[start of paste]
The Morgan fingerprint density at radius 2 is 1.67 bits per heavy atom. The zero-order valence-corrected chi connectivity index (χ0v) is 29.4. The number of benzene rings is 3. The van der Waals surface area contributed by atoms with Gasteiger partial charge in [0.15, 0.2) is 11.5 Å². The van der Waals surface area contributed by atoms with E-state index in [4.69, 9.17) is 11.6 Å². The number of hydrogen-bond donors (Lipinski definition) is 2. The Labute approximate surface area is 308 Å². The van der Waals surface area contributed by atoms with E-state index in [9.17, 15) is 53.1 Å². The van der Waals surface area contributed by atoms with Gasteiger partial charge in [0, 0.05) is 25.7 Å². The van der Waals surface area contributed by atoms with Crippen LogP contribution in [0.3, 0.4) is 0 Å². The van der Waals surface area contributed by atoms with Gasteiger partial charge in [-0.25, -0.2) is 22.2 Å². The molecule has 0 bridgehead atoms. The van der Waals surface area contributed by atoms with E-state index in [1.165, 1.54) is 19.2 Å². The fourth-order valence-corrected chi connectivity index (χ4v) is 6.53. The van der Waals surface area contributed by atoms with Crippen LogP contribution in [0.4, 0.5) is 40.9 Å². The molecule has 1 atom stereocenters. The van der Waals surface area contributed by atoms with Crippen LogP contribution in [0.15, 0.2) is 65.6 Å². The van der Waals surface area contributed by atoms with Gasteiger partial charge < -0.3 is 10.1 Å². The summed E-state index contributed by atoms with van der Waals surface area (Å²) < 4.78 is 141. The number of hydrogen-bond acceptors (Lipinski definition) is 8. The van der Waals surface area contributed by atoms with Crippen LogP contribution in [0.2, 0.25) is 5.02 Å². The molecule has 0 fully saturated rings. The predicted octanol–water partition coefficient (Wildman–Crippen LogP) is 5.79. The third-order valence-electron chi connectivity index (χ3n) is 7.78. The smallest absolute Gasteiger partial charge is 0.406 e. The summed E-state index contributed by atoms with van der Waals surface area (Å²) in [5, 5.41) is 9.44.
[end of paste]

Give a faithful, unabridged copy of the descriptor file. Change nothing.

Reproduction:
The Morgan fingerprint density at radius 2 is 1.67 bits per heavy atom. The zero-order valence-corrected chi connectivity index (χ0v) is 29.4. The number of benzene rings is 3. The van der Waals surface area contributed by atoms with Gasteiger partial charge in [0.15, 0.2) is 11.5 Å². The van der Waals surface area contributed by atoms with E-state index in [4.69, 9.17) is 11.6 Å². The number of hydrogen-bond donors (Lipinski definition) is 2. The Labute approximate surface area is 308 Å². The van der Waals surface area contributed by atoms with E-state index in [9.17, 15) is 53.1 Å². The van der Waals surface area contributed by atoms with Gasteiger partial charge in [0, 0.05) is 25.7 Å². The van der Waals surface area contributed by atoms with Crippen LogP contribution in [0.3, 0.4) is 0 Å². The van der Waals surface area contributed by atoms with Gasteiger partial charge in [-0.25, -0.2) is 22.2 Å². The molecule has 0 bridgehead atoms. The van der Waals surface area contributed by atoms with E-state index in [1.165, 1.54) is 19.2 Å². The fourth-order valence-corrected chi connectivity index (χ4v) is 6.53. The van der Waals surface area contributed by atoms with Crippen LogP contribution in [0.4, 0.5) is 40.9 Å². The molecule has 1 atom stereocenters. The van der Waals surface area contributed by atoms with Crippen LogP contribution in [0.15, 0.2) is 65.6 Å². The van der Waals surface area contributed by atoms with Gasteiger partial charge < -0.3 is 10.1 Å². The summed E-state index contributed by atoms with van der Waals surface area (Å²) < 4.78 is 141. The number of hydrogen-bond acceptors (Lipinski definition) is 8. The van der Waals surface area contributed by atoms with Crippen LogP contribution in [0.2, 0.25) is 5.02 Å². The molecule has 0 fully saturated rings. The predicted octanol–water partition coefficient (Wildman–Crippen LogP) is 5.79. The third-order valence-electron chi connectivity index (χ3n) is 7.78. The smallest absolute Gasteiger partial charge is 0.406 e. The summed E-state index contributed by atoms with van der Waals surface area (Å²) in [5, 5.41) is 9.44.